I had no doubt that she would have been a girl, and that I would have named her Lola Harlequin in the way that most young girls think that if they had a baby they would name it something like a fantasy or a dream and then they do and then the poor child is forever marked as a mistake in the back of a pick-up truck or in a breathless bedroom, silent so the front door can interrupt. And I, in literary conceit, with no drop of Spanish in my blood, would have called her Lolita. With a name like that something terrible could happen to the poor thing, but I wouldn’t have thought of it like that. And her daddy would have left and I wouldn’t have cared because I’d have had my Lo. Lolalitalilola.
I would have dropped out and everyone would have talked but no more than they did anyway. I would have endured the disappointment of my family, endured knowing that I was the promising child no longer. I would have locked myself in with the sweet thing and touched her little fingers and little toes and gone nowhere in life but I would have had something with me that had my blood in it. But, with no tears, I got in the car with my parents and drove to the north end of the state and left what was already made of little Lo there, without ever knowing her face.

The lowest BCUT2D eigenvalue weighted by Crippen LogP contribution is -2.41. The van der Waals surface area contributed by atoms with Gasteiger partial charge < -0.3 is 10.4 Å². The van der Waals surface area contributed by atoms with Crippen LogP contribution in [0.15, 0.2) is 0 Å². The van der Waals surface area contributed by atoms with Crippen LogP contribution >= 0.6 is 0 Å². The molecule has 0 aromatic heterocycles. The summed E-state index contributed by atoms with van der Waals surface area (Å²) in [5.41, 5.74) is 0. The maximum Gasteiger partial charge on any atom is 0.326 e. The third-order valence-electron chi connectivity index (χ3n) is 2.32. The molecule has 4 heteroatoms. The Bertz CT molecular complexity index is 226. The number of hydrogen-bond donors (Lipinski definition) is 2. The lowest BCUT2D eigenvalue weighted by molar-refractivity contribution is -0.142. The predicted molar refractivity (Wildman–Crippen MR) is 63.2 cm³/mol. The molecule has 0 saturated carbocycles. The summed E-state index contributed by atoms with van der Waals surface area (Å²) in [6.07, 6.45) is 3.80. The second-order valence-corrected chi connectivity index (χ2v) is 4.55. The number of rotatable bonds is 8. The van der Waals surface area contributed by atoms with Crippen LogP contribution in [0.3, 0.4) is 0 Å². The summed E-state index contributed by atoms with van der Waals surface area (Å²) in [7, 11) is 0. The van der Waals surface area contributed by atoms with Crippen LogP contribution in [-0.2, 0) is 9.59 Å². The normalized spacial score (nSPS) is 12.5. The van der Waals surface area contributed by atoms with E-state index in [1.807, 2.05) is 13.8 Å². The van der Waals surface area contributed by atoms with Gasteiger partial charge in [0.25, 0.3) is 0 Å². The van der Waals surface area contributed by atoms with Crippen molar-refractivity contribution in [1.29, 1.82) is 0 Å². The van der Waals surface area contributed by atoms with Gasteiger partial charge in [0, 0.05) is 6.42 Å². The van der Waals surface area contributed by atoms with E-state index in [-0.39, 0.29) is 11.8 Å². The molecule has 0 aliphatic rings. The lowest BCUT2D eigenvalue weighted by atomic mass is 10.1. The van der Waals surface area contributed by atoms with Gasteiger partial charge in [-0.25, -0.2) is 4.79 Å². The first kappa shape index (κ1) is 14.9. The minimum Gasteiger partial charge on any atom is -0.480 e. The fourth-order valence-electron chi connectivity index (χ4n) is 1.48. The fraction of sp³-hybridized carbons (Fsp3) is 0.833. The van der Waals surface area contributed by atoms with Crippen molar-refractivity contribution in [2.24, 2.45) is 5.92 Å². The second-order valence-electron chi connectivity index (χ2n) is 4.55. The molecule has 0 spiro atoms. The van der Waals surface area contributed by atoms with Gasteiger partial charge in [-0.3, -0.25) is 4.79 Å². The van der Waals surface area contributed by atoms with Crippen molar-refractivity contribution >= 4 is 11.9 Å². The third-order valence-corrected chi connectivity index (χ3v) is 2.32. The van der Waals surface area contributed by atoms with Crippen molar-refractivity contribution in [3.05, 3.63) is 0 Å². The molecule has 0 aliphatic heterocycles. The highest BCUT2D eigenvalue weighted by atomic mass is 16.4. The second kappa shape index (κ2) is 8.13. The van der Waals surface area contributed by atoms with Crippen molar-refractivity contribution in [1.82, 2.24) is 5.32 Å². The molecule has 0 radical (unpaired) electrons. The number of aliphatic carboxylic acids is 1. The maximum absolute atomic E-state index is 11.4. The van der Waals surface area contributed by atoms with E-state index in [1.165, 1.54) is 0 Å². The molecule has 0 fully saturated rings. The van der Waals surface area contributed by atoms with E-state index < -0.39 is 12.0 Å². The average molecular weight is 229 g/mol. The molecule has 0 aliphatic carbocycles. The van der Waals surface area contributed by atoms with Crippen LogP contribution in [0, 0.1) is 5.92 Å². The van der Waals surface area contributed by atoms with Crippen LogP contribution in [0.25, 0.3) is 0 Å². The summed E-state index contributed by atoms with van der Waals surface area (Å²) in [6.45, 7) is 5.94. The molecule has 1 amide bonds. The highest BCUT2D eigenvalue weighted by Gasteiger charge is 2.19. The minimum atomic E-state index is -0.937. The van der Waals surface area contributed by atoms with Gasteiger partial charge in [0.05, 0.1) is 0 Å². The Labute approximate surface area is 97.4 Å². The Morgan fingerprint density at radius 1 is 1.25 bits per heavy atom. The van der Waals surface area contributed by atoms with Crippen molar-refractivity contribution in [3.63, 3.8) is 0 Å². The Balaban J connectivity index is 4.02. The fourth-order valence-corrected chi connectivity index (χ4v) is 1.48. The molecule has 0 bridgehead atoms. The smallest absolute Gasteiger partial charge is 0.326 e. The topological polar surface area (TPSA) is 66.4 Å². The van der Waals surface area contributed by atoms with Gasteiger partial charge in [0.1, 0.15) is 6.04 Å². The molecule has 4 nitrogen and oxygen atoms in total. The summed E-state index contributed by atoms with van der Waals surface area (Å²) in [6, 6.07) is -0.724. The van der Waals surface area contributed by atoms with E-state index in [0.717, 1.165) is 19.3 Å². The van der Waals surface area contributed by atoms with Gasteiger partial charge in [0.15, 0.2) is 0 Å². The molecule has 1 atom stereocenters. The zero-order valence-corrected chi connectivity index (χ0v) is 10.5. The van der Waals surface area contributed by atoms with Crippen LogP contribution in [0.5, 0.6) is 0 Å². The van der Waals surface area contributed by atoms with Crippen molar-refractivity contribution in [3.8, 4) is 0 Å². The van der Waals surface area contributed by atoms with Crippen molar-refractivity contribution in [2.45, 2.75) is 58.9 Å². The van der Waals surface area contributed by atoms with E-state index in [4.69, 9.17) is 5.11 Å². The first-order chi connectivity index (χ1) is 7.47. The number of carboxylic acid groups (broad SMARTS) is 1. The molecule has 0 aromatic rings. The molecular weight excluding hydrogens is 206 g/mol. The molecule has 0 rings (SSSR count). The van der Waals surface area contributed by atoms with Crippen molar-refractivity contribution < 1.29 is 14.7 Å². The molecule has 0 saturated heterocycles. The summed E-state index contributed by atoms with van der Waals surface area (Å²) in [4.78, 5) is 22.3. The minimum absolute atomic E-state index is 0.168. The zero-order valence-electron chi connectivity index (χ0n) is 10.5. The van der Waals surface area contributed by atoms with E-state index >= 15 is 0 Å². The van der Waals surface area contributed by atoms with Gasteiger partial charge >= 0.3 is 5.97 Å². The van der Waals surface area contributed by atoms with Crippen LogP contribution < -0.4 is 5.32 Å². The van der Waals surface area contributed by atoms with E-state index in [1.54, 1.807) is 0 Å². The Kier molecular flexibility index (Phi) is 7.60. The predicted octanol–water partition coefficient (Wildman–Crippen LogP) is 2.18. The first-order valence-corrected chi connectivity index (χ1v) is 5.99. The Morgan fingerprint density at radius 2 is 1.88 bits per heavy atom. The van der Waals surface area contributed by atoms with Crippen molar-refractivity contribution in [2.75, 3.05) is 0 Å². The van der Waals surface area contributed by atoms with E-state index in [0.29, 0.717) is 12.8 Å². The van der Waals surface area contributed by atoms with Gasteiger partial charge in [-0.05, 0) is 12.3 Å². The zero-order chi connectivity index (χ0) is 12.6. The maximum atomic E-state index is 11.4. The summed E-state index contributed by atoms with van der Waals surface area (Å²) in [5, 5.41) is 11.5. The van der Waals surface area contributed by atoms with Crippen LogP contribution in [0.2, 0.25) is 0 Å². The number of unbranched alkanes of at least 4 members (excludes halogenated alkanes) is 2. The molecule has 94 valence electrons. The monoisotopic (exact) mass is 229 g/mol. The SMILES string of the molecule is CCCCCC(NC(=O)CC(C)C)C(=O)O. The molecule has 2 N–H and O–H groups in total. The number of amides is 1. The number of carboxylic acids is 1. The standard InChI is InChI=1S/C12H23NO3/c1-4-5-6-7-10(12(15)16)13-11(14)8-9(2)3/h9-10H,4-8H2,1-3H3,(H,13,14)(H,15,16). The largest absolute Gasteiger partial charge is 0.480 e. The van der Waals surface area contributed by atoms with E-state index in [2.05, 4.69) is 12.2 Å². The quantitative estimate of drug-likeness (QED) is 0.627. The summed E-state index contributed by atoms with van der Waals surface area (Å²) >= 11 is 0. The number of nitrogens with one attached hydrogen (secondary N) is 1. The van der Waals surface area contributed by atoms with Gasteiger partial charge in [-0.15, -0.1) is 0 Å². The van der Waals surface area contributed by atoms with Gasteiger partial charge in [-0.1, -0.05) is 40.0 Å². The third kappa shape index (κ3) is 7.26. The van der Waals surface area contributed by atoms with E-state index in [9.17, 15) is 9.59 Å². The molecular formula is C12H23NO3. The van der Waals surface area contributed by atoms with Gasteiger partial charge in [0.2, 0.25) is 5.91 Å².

There are some afternoons that are greyer than most, when I ask all the questions that will never make it past my lips, when I tell myself all of the things I’ve never told anyone. Her father is miles away and his face and name are like acid at the back of my tongue. I am here, and I am now, and there is rain coming down in little specks that dot the pages of the book I am trying to read, and I smile at the sky because it is like London.